| G | C |

Played just like that over and over will sound pretty much like something you've heard many times. Now, don't get me wrong, you can do a lot with just that. But, if you spice it up with:

| G | C Cm |

This is also something you've heard before, but not as often from novices. Of course, many beginners have stumbled across this one just by ear, but not as likely. Oh, and that brings me to another great point...this "technology" has allowed me to create such progression and alter them at will. What I mean is, during an improvisational jam, I find myself using such moves to great effect. And whoever is soloing when I pull a move like that, is always delighted and inspired. You see, these moves created opportunity for the soloist to actually use scales like the diminished or harmonic minor scales intentionally, but NOT NECESSARILY. In other words, if they catch that I'm making the move, they can opt to use these more exotic scales, but if they don't catch it, there's nothing wrong with continuing on with the good old major scale. It sounds just fine and even a bit better than if I didn't make the alteration to the chords. Those are the kinds of chord alterations I think a person should specialize in before they ever entertain the idea of doing something more demanding...something where if the soloist doesn't catch it, there's a train wreck.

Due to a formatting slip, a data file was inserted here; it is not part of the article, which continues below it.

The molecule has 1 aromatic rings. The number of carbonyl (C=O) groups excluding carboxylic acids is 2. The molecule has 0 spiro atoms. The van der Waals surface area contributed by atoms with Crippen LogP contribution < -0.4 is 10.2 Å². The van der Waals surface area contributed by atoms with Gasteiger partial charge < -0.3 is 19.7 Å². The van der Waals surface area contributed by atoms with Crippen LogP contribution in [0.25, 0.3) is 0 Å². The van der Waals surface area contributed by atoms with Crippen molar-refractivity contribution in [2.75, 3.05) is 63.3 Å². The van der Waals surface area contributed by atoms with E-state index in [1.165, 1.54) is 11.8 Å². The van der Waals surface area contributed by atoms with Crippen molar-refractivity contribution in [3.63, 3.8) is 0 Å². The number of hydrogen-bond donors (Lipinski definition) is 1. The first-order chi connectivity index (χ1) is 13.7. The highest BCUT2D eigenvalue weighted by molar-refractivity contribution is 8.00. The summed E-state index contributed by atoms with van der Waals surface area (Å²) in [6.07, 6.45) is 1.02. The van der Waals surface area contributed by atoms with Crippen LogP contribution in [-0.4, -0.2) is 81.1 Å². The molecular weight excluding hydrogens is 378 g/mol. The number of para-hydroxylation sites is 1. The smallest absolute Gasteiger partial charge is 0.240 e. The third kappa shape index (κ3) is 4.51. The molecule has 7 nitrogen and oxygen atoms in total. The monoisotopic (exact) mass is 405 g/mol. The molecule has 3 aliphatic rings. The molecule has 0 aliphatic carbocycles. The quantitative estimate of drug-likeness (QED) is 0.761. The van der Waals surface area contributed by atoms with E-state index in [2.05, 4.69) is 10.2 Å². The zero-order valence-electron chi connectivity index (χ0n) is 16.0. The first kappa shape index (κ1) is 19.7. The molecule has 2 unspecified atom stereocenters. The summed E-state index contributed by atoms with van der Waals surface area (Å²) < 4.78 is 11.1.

Man, I've carried on much longer than I thought I would. I really should be having this conversation in the public forum just in case there are other readers who might benefit. It also keeps my site from appearing so lifeless. I mean, at one time there were a number of people posting in the forum and it was moving forward, but lately it has been pretty dry. I had some idiotic spam attacks for a while there that were actually bad enough I had to shut things down to get it under control. After that, my posters began to dwindle. I might copy and paste part of this message over there for other eyes to see. It's really the one BIG idea that comes from this method that is so useful and powerful that it actually eats at my conscience to get some serious materials about that cover the concept.

Here's another piece of the puzzle that fits this conversation. If you're like me, you've seen those posters they sell that show all these crazy chords...you see augmented chords and diminished chords and the first time I saw such a poster, I thought, "I really sould have that poster...I should know and study all these chords!" Alas, I did not buy said poster and in retrospect, I'm just as well off not having bought it. After all, I wouldn't know what the heck to do with an augmented chord. Not until now! These alterations I'm talking about...if you turn Mama (goofy names, I admit...but I have STRONG reasons why I can no longer even consider trying to escape them)...if you turn Mama into an augmented chord, you have that same kind of alteration, a harmonic minor alteration. For example: